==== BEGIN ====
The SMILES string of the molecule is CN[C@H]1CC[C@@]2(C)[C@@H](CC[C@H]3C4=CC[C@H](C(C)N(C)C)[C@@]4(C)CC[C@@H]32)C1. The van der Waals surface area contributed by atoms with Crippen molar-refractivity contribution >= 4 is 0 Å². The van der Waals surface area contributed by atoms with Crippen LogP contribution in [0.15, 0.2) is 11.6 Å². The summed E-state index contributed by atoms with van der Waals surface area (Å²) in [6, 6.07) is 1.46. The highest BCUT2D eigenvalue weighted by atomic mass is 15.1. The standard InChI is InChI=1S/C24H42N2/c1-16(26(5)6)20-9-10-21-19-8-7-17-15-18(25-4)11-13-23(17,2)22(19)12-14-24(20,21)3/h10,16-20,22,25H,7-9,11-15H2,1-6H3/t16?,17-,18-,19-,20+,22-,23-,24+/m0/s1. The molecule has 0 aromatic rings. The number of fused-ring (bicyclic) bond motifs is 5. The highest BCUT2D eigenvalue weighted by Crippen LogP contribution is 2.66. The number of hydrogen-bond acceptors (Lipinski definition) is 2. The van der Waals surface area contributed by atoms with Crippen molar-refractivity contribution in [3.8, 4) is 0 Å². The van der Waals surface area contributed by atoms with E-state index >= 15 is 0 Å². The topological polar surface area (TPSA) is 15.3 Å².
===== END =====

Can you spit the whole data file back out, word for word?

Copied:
The SMILES string of the molecule is CN[C@H]1CC[C@@]2(C)[C@@H](CC[C@H]3C4=CC[C@H](C(C)N(C)C)[C@@]4(C)CC[C@@H]32)C1. The van der Waals surface area contributed by atoms with Crippen molar-refractivity contribution >= 4 is 0 Å². The van der Waals surface area contributed by atoms with Crippen LogP contribution in [0.15, 0.2) is 11.6 Å². The summed E-state index contributed by atoms with van der Waals surface area (Å²) in [6, 6.07) is 1.46. The highest BCUT2D eigenvalue weighted by atomic mass is 15.1. The standard InChI is InChI=1S/C24H42N2/c1-16(26(5)6)20-9-10-21-19-8-7-17-15-18(25-4)11-13-23(17,2)22(19)12-14-24(20,21)3/h10,16-20,22,25H,7-9,11-15H2,1-6H3/t16?,17-,18-,19-,20+,22-,23-,24+/m0/s1. The molecule has 0 aromatic rings. The number of fused-ring (bicyclic) bond motifs is 5. The highest BCUT2D eigenvalue weighted by Crippen LogP contribution is 2.66. The number of hydrogen-bond acceptors (Lipinski definition) is 2. The van der Waals surface area contributed by atoms with Crippen molar-refractivity contribution in [3.8, 4) is 0 Å². The van der Waals surface area contributed by atoms with E-state index >= 15 is 0 Å². The topological polar surface area (TPSA) is 15.3 Å².